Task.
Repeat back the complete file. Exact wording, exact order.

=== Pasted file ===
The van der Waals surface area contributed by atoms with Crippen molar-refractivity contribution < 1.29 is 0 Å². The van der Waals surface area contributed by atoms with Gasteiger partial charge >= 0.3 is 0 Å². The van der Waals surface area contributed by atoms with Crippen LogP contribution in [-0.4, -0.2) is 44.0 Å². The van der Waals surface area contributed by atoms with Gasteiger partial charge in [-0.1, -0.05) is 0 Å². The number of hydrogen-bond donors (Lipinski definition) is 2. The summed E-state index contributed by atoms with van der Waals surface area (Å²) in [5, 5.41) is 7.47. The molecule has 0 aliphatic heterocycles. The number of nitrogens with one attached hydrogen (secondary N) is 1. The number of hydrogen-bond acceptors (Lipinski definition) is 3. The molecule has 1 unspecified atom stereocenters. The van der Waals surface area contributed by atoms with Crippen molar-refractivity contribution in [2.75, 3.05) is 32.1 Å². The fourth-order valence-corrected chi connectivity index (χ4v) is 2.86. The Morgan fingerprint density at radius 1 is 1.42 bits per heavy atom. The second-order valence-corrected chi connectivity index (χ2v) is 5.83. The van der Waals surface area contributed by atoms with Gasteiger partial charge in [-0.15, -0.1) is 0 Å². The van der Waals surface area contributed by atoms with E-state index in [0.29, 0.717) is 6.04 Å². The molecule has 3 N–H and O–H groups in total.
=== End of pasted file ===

The van der Waals surface area contributed by atoms with Crippen molar-refractivity contribution < 1.29 is 0 Å². The van der Waals surface area contributed by atoms with Gasteiger partial charge >= 0.3 is 0 Å². The van der Waals surface area contributed by atoms with Crippen LogP contribution in [-0.4, -0.2) is 44.0 Å². The van der Waals surface area contributed by atoms with Gasteiger partial charge in [-0.1, -0.05) is 0 Å². The number of hydrogen-bond donors (Lipinski definition) is 2. The summed E-state index contributed by atoms with van der Waals surface area (Å²) in [5, 5.41) is 7.47. The molecule has 0 aliphatic heterocycles. The number of nitrogens with one attached hydrogen (secondary N) is 1. The number of hydrogen-bond acceptors (Lipinski definition) is 3. The molecule has 1 unspecified atom stereocenters. The van der Waals surface area contributed by atoms with Crippen molar-refractivity contribution in [2.75, 3.05) is 32.1 Å². The fourth-order valence-corrected chi connectivity index (χ4v) is 2.86. The Morgan fingerprint density at radius 1 is 1.42 bits per heavy atom. The second-order valence-corrected chi connectivity index (χ2v) is 5.83. The van der Waals surface area contributed by atoms with Gasteiger partial charge in [-0.15, -0.1) is 0 Å². The van der Waals surface area contributed by atoms with E-state index in [0.29, 0.717) is 6.04 Å². The molecule has 3 N–H and O–H groups in total.